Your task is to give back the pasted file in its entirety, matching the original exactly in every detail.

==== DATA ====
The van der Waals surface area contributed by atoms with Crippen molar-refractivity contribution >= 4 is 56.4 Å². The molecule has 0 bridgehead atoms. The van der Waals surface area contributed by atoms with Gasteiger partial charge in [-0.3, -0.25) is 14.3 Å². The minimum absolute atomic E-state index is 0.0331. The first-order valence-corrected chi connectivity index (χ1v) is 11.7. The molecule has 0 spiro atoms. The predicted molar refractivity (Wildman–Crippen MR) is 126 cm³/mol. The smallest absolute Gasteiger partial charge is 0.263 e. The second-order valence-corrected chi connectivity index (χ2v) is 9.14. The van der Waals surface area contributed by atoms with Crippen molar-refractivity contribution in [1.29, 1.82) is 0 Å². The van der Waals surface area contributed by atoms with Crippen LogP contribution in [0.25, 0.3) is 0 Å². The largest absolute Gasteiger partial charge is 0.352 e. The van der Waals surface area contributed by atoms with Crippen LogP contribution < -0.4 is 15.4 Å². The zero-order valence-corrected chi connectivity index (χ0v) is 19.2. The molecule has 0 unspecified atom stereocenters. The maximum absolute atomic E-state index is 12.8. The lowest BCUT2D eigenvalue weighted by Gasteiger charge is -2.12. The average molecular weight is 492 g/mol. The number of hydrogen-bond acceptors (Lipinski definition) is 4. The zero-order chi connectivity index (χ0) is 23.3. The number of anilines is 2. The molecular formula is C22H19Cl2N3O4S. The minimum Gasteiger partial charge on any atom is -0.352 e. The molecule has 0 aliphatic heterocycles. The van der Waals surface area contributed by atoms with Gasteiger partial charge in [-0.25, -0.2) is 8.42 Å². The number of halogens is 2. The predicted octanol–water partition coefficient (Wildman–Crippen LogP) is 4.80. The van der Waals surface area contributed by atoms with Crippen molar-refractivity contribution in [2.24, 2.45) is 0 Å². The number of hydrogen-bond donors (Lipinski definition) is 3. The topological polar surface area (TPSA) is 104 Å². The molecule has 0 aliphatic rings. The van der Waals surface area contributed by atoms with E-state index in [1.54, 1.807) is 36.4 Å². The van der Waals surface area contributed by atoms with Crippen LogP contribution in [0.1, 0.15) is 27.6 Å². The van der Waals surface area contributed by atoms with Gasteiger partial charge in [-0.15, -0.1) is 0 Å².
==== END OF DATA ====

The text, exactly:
The van der Waals surface area contributed by atoms with Crippen molar-refractivity contribution >= 4 is 56.4 Å². The molecule has 0 bridgehead atoms. The van der Waals surface area contributed by atoms with Gasteiger partial charge in [-0.3, -0.25) is 14.3 Å². The minimum absolute atomic E-state index is 0.0331. The first-order valence-corrected chi connectivity index (χ1v) is 11.7. The molecule has 0 spiro atoms. The predicted molar refractivity (Wildman–Crippen MR) is 126 cm³/mol. The smallest absolute Gasteiger partial charge is 0.263 e. The second-order valence-corrected chi connectivity index (χ2v) is 9.14. The van der Waals surface area contributed by atoms with Crippen molar-refractivity contribution in [1.29, 1.82) is 0 Å². The van der Waals surface area contributed by atoms with Crippen LogP contribution in [0.25, 0.3) is 0 Å². The largest absolute Gasteiger partial charge is 0.352 e. The van der Waals surface area contributed by atoms with Crippen LogP contribution < -0.4 is 15.4 Å². The zero-order valence-corrected chi connectivity index (χ0v) is 19.2. The molecule has 0 unspecified atom stereocenters. The maximum absolute atomic E-state index is 12.8. The lowest BCUT2D eigenvalue weighted by Gasteiger charge is -2.12. The average molecular weight is 492 g/mol. The number of hydrogen-bond acceptors (Lipinski definition) is 4. The zero-order chi connectivity index (χ0) is 23.3. The number of anilines is 2. The molecular formula is C22H19Cl2N3O4S. The minimum Gasteiger partial charge on any atom is -0.352 e. The molecule has 0 aliphatic heterocycles. The van der Waals surface area contributed by atoms with Gasteiger partial charge in [-0.25, -0.2) is 8.42 Å². The number of halogens is 2. The predicted octanol–water partition coefficient (Wildman–Crippen LogP) is 4.80. The van der Waals surface area contributed by atoms with Crippen molar-refractivity contribution in [2.24, 2.45) is 0 Å². The number of hydrogen-bond donors (Lipinski definition) is 3. The topological polar surface area (TPSA) is 104 Å². The molecule has 0 aliphatic rings. The van der Waals surface area contributed by atoms with E-state index in [1.54, 1.807) is 36.4 Å². The van der Waals surface area contributed by atoms with Crippen LogP contribution in [0.1, 0.15) is 27.6 Å². The van der Waals surface area contributed by atoms with Gasteiger partial charge in [-0.15, -0.1) is 0 Å².